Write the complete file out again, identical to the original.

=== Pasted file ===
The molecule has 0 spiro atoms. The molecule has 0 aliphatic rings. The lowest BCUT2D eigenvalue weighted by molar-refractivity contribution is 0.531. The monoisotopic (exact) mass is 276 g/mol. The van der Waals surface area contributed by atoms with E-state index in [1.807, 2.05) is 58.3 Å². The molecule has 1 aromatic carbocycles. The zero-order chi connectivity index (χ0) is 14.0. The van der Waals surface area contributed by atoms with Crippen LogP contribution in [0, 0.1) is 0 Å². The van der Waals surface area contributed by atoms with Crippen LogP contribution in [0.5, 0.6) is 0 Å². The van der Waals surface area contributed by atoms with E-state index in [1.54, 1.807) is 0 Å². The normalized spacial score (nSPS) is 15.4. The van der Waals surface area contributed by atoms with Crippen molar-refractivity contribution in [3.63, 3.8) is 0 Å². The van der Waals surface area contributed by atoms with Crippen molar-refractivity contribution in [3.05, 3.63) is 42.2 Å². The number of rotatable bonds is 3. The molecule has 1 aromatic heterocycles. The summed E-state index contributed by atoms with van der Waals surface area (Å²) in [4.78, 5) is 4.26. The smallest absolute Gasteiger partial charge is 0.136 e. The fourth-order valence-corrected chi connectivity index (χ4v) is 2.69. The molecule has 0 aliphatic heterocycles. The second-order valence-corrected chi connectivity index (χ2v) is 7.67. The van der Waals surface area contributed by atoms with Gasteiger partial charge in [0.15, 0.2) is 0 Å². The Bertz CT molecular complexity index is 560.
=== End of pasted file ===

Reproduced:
The molecule has 0 spiro atoms. The molecule has 0 aliphatic rings. The lowest BCUT2D eigenvalue weighted by molar-refractivity contribution is 0.531. The monoisotopic (exact) mass is 276 g/mol. The van der Waals surface area contributed by atoms with E-state index in [1.807, 2.05) is 58.3 Å². The molecule has 1 aromatic carbocycles. The zero-order chi connectivity index (χ0) is 14.0. The van der Waals surface area contributed by atoms with Crippen LogP contribution in [0, 0.1) is 0 Å². The van der Waals surface area contributed by atoms with Crippen LogP contribution in [0.5, 0.6) is 0 Å². The van der Waals surface area contributed by atoms with E-state index in [1.54, 1.807) is 0 Å². The normalized spacial score (nSPS) is 15.4. The van der Waals surface area contributed by atoms with Crippen molar-refractivity contribution in [3.63, 3.8) is 0 Å². The van der Waals surface area contributed by atoms with Crippen molar-refractivity contribution in [3.05, 3.63) is 42.2 Å². The number of rotatable bonds is 3. The molecule has 1 aromatic heterocycles. The summed E-state index contributed by atoms with van der Waals surface area (Å²) in [4.78, 5) is 4.26. The smallest absolute Gasteiger partial charge is 0.136 e. The fourth-order valence-corrected chi connectivity index (χ4v) is 2.69. The molecule has 0 aliphatic heterocycles. The second-order valence-corrected chi connectivity index (χ2v) is 7.67. The van der Waals surface area contributed by atoms with Gasteiger partial charge in [0.15, 0.2) is 0 Å². The Bertz CT molecular complexity index is 560.